“The Presbyterian Church has been sharply divided over homosexuality, including the question of gay marriages, for more than 30 years.” My series on the controversy around same-sex marriages continues with this quote from the April 26 edition of the Santa Rosa (CA) Press Democrat newspaper. As you may know by now, I am presenting a sequence of posts, focusing on three newspaper articles which told the tale of the latest battle of principles within the Presbyterian Church, with the Rev. Jane Spahr being in the center of the turmoil.
That brief extract from the short newspaper article conveys a very clear message; the Presbyterian Church is a church divided against itself. What does this tell us about Christianity and the relationship of fellow believers? To an outsider, Christians must look like a dysfunctional family. Is that the kind of image we really want to portray? Is that the kind of image that will entice others to join the family? Is that the kind of image Jesus wants us to put forth? Read His words and know the truth about how Jesus feels about relationships within His family.
“Jesus knew their thoughts and said to them, ‘Every kingdom divided against itself will be ruined, and every city or household divided against itself will not stand.’” (Matthew 12:25)
And Jesus prayed for His family, “…that all of them may be one, Father, just as you are in me and I am in you. May they also be in us so that the world may believe that you have sent me. I have given them the glory that you gave me, that they may be one as we are one: I in them and you in me. May they be brought to complete unity to let the world know that you sent me and have loved them even as you have loved me.” (John 17:21-23)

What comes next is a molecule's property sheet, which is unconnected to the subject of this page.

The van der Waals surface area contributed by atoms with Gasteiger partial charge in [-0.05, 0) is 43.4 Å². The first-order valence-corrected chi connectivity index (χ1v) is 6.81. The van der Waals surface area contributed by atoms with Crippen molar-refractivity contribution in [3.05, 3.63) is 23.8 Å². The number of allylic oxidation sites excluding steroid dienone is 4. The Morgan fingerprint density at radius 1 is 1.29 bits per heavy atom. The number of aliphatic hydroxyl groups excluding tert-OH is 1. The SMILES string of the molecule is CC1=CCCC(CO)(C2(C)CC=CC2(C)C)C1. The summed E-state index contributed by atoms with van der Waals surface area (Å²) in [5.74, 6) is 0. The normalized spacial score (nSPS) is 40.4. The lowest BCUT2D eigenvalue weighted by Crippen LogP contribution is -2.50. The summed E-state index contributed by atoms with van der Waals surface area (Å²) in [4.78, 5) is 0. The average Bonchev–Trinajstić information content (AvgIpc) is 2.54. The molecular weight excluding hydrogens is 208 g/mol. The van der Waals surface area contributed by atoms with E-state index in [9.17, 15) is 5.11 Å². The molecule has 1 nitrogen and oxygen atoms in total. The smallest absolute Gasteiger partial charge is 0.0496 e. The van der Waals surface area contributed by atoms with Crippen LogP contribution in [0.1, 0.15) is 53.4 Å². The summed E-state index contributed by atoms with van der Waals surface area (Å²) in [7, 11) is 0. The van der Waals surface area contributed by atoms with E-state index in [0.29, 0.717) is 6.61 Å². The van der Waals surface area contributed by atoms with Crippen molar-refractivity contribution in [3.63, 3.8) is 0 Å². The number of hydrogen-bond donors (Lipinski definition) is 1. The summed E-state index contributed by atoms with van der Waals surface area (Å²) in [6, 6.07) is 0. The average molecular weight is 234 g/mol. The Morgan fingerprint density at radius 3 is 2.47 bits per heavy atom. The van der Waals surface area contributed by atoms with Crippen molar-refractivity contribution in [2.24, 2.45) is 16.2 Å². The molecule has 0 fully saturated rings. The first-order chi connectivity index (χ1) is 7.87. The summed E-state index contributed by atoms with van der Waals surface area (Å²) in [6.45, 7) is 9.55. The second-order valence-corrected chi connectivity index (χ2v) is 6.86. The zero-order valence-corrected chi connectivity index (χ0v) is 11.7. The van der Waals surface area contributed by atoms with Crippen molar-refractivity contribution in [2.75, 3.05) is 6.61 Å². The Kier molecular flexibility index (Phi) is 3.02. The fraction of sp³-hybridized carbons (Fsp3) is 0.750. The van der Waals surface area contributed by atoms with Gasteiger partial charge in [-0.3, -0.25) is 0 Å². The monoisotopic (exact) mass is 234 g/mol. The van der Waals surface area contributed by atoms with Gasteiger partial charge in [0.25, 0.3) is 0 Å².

“A new command I give you: Love one another. As I have loved you, so you must love one another. By this all men will know that you are my disciples, if you love one another.” (John 13:34-35) If we call ourselves Christian, yet do not truly love one another, doesn’t that provide outsiders with a false image of Christianity? However, if we indeed love each other, Christianity will stand out as truly different and attractive. Might this be partly why Jesus focused so much on the command of love?
“My command is this: Love each other as I have loved you. Greater love has no one than this, that he lay down his life for his friends. You are my friends if you do what I command.” (John 15:12-14)
Not only Jesus, but His apostles also had a lot to say on the topic:
“Don’t grumble against each other, brothers, or you will be judged.” (James 5:9)
“Finally, all of you, live in harmony with one another; be sympathetic, love as brothers, be compassionate and humble.” (1 Peter 3:8)
“Let us therefore make every effort to do what leads to peace and to mutual edification.” (Romans 14:19)
“I appeal to you, brothers, in the name of our Lord Jesus Christ, that all of you agree with one another so that there may be no divisions among you and that you may be perfectly united in mind and thought.” (1 Corinthians 1:10)
“Be completely humble and gentle; be patient, bearing with one another in love. Make every effort to keep the unity of the Spirit through the bond of peace.” (Ephesians 4:2-3)
“Be kind and compassionate to one another, forgiving each other, just as in Christ God forgave you.” (Ephesians 4:32)
“But he gives us more grace. That is why Scripture says: ‘God opposes the proud but gives grace to the humble.'” (James 4:6)
“Do nothing out of selfish ambition or vain conceit, but in humility consider others better than yourselves. Each of you should look not only to your own interests, but also to the interests of others.” (Philippians 2:3-4)
“Therefore, as God’s chosen people, holy and dearly loved, clothe yourselves with compassion, kindness, humility, gentleness and patience. Bear with each other and forgive whatever grievances you may have against one another. Forgive as the Lord forgave you. And over all these virtues put on love, which binds them all together in perfect unity.” (Colossians 3:12-14)
Jesus must feel strongly about unity within His church. He provides not only His opinion, but also the solution – humility. A tall order for our egocentric race, yet something to pray about.
“Holy Father, protect them by the power of your name – the name you gave me – so that they may be one as we are one.” (John 17:11b)